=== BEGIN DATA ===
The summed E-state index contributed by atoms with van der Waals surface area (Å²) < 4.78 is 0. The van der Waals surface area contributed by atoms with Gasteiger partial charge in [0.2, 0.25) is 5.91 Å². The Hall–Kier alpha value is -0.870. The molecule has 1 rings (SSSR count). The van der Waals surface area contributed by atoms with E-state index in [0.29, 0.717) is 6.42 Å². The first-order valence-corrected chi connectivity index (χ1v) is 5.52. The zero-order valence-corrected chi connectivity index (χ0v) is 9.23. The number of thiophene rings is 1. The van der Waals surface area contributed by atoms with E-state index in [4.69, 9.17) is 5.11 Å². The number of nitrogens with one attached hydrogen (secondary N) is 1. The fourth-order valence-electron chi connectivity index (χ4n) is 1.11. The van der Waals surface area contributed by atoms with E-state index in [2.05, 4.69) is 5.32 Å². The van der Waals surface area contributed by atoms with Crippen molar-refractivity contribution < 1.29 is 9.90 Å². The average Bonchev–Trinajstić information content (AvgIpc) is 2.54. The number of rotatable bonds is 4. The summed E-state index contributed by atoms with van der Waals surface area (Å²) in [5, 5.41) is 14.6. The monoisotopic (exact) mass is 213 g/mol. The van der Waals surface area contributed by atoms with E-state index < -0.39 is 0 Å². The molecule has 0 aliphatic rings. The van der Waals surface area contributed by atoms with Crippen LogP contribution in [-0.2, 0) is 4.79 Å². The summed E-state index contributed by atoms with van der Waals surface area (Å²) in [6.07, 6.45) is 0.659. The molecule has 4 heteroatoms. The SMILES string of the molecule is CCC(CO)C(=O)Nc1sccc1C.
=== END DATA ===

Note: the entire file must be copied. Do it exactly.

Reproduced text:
The summed E-state index contributed by atoms with van der Waals surface area (Å²) < 4.78 is 0. The van der Waals surface area contributed by atoms with Gasteiger partial charge in [0.2, 0.25) is 5.91 Å². The Hall–Kier alpha value is -0.870. The molecule has 1 rings (SSSR count). The van der Waals surface area contributed by atoms with E-state index in [0.29, 0.717) is 6.42 Å². The first-order valence-corrected chi connectivity index (χ1v) is 5.52. The zero-order valence-corrected chi connectivity index (χ0v) is 9.23. The number of thiophene rings is 1. The van der Waals surface area contributed by atoms with E-state index in [4.69, 9.17) is 5.11 Å². The number of nitrogens with one attached hydrogen (secondary N) is 1. The fourth-order valence-electron chi connectivity index (χ4n) is 1.11. The van der Waals surface area contributed by atoms with E-state index in [2.05, 4.69) is 5.32 Å². The van der Waals surface area contributed by atoms with Crippen molar-refractivity contribution < 1.29 is 9.90 Å². The average Bonchev–Trinajstić information content (AvgIpc) is 2.54. The number of rotatable bonds is 4. The summed E-state index contributed by atoms with van der Waals surface area (Å²) in [5, 5.41) is 14.6. The monoisotopic (exact) mass is 213 g/mol. The van der Waals surface area contributed by atoms with E-state index < -0.39 is 0 Å². The molecule has 0 aliphatic rings. The van der Waals surface area contributed by atoms with Crippen LogP contribution in [-0.2, 0) is 4.79 Å². The summed E-state index contributed by atoms with van der Waals surface area (Å²) in [6.07, 6.45) is 0.659. The molecule has 4 heteroatoms. The SMILES string of the molecule is CCC(CO)C(=O)Nc1sccc1C.